fine linens, baking fudge, arranging roses from your
garden and sitting a spell with a coffee or a friend,
discussing our lives. Then I will take out my teeth
to amuse babies, or tell stories, tossing back
rolled brown curls to convulse with laughter—and
touching you like crazy with small, white hands,
which I’ll leave on your shoulders as I pass, smelling
of cocoa lotion and nail polish and
cigarettes and your garden; I will sing when
you are home but also when you're not. I will
return to you with the mix of years I recall, and
this year, I will come to you
at Christmas, if you promise to remember
years ago was only ageless yesterday
to me: Gerry, I have loved you a long time,
and you know, I did not cease.”
But at the gathering, the oldest granddaughter
Can hear them no more, listens as her mother says:
"I miss my parents now, especially with dad gone
these last few months," and in her own thoughts,
escapes to re-imagine the exchange,
heard just seconds before, the forbidden
fruit of an always active mind, this love song,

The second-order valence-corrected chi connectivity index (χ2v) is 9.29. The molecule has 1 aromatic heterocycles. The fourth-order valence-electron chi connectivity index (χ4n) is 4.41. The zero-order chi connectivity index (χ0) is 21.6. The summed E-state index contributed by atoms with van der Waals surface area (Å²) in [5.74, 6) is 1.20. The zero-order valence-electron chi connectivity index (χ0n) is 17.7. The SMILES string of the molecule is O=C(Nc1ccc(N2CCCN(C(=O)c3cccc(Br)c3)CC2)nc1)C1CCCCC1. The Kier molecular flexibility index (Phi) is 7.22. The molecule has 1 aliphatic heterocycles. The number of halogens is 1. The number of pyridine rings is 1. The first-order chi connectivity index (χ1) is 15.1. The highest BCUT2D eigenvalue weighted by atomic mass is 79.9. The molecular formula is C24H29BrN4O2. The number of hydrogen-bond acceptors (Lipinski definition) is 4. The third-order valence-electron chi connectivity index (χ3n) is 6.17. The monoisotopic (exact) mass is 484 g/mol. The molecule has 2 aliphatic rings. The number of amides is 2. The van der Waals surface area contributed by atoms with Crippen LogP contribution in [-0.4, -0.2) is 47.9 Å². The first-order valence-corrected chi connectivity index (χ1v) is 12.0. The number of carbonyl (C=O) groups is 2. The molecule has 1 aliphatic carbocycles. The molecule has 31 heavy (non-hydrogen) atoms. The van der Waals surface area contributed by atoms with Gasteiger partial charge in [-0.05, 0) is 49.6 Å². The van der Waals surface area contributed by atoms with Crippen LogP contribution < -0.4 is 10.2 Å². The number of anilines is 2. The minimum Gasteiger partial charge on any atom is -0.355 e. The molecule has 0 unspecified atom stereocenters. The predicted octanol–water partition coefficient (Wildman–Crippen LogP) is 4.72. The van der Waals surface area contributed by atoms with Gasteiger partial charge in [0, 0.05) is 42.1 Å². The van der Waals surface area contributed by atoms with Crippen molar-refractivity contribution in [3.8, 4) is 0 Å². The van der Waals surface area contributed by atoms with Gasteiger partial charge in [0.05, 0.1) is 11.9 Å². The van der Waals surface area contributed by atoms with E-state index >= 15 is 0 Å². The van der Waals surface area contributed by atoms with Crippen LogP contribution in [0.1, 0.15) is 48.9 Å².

spoken requiem she creates,
fantastic dream reunion of their ghosts.
As afterword, while it's true that poetry is sometimes connected to war, it more often speaks to love. Still, even here, you see the roses. You see the evocation of his garden in my memory, even in a fantasy like a daydream. World War II, I think. What does it mean to me? Well, it means loosely--a part of my grandparents' love and understanding of each other. My grandfather's quiet losses. The power of using something beautiful to retrieve one's sanity. The six children they had together. My extended family. More flowers. The one who bore me into this quaint place we call the world, my beloved mother. A part of my family's history. And the terrible, tender yet mixed pleasure of beauty and pain and growth.
I miss my Grandpa Gerry today, a lot, and I do not mean the him in his uniform. I miss my grandmother too. I will go out later and clip some flowers. I will put them in vases all over my house. I will channel my grandmother's spirit, still warm to consider even long after she is gone from this physical space.
This is a habit I inherit: As the rest of the crazy world continues to spin, I do not look for horror. I look for solace. Look, the roses are still blooming in that house where he once was. People enjoy them. All of life, it seems, is either a residue or a continuance of some sort of war, even a war for a personal peace, but solace is out there for all of those who seek.
Most days, I know I find it--or find it looks for me.
Causes Heather Fowler Supports
San Diego Family Justice Center